Masks Are Back for Philadelphia Casinos as COVID-19 Delta Variant Spreads

  • Philadelphia’s mayor has announced a new mask mandate beginning 12:01am on Thursday
  • The measure is in response to the Delta variant of COVID-19, which has seen cases increase
  • Rivers Casino Philadelphia and Live! Casino Philadelphia have confirmed the mask requirements
  • Despite some restrictions returning, the US casino industry saw record Q2 revenue of $11.8bn
Philadelphia skyline
This Thursday, casinos in the city of Philadelphia must reintroduce mask mandates at 12:01am, according to new measures introduced by the mayor in response to growing numbers of COVID-19 cases. [Image: Shutterstock.com]

A dangerous new strain

Since the beginning of the COVID-19 pandemic in March last year, Philadelphia has set its own rules regarding restrictions on top of statewide measures. The city’s casinos have gradually removed all of these limits over the course of 2021, but cases of the virus are now on the rise once more.

more dangerous and more transmissable than earlier forms of the virus”

Philadelphia Mayor Jim Kenney spoke during a press briefing on Wednesday this week. He told reporters that the city is implementing new policies to stop the spread of the Delta variant of COVID-19, which he described as “more dangerous and more transmissable than earlier forms of the virus.”

As a result of the growing community spread, patrons of Philadelphia’s casinos and other businesses must wear masks from 12:01am on Thursday this week. Only businesses which require proof of vaccination are exempt from the rules. Philadelphia’s two casinos, Rivers Casino Philadelphia and Live! Casino Philadelphia, have confirmed that they will implement the new mandate.

“These measures will protect Philadelphia and save lives,” commented Mayor Jim Kenney this week. “We strongly urge everyone who has not received the vaccine to get it immediately. Please just get the vaccine. It could all be avoided if you did that.”

Casinos back to restrictions

Rivers Casino Philadelphia has struggled with restrictions throughout the pandemic. The Philadelphia casino closed for 169 days in total over the course of the crisis. Meanwhile, Live! Casino Philadelphia only opened in February 2021, avoiding any forced closures as a result. However, like Rivers Casino Philadelphia, it couldn’t offer alcohol on its gaming floor until April.

Both casinos released statements this week to confirm the return of restrictions. In addition to implementing the mask mandate at 12:01am on Thursday, the venues said they will ban smoking indoors until further notice. Live! Casino Philadelphia added that it intends to “closely monitor any updates” from local health authorities in the city.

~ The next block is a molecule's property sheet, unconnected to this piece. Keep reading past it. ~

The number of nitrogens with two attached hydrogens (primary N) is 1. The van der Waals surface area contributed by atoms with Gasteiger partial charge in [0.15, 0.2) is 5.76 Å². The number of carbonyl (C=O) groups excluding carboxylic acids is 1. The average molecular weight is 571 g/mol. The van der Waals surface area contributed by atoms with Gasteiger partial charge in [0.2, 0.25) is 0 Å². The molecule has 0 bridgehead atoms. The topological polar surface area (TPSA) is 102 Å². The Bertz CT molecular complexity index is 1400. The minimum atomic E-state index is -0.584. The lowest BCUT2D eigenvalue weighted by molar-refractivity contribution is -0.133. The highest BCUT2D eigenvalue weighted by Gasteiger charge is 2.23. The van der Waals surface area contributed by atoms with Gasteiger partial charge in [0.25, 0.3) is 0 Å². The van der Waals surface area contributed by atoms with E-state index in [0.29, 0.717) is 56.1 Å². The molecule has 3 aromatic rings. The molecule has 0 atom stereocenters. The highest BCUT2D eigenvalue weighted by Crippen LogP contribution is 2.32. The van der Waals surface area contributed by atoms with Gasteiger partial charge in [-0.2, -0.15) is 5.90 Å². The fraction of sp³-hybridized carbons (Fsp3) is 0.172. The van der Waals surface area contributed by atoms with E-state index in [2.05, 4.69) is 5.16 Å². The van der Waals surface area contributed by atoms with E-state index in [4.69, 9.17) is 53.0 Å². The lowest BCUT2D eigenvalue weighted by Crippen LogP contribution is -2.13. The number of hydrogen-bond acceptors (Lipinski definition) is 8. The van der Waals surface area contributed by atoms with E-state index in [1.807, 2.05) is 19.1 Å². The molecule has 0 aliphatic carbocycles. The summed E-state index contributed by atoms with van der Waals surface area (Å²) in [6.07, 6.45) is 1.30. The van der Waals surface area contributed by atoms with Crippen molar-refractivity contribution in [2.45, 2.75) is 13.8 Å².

Outside of Philadelphia, Pennsylvanian gamblers can still play in casinos without wearing masks. The Pennsylvania Gaming Control Board announced the ending of the statewide mask mandate on June 28, also allowing casinos to permit indoor smoking once more. Only Parx Casino still requires its patrons to smoke outside.

Approved by Pennsylvania lawmakers in 2008, the Clean Indoor Air Act bans indoor smoking in public across the state. However, casinos, private clubs, and cigar bars are exempt from the rule. During the COVID-19 pandemic, the Americans for Nonsmokers’ Rights group has campaigned to make the Pennsylvania smoking ban permanent. Cynthia Hallett, president and CEO of the non-profit organization, described the measure as “a silver lining of the pandemic.”

US gambling industry thrives

The pandemic has proven difficult for the US’s land-based casino industry, with closures, mask mandates, and capacity restrictions seeing profits dwindle. However, local governments have allowed casinos to return to normality in recent months. By the end of June, nearly all of the country’s commercial casinos were operating at full capacity.

Commercial gaming revenue is now at $24.8bn for 2021

As reported by the American Gaming Association earlier this week, commercial gaming revenue in the US set a new record in the second quarter of 2021. It reached $13.64bn, surpassing the previous all-time high of $11.1bn by around 22%. Not only that, but the sector is on track to beat its highest-grossing year in 2019. Commercial gaming revenue is now at $24.8bn for 2021, nearly greater than the total for 2020.

While sports betting and iGaming certainly helped these results, the nation’s land-based industry saw considerable growth. Casinos took in $11.8bn in revenue for Q2 2021, a rise of almost 10% from the previous record quarter in Q3 2019. Slot revenue saw the most substantial increase from 2019’s record total, up almost 17% to $8.7bn.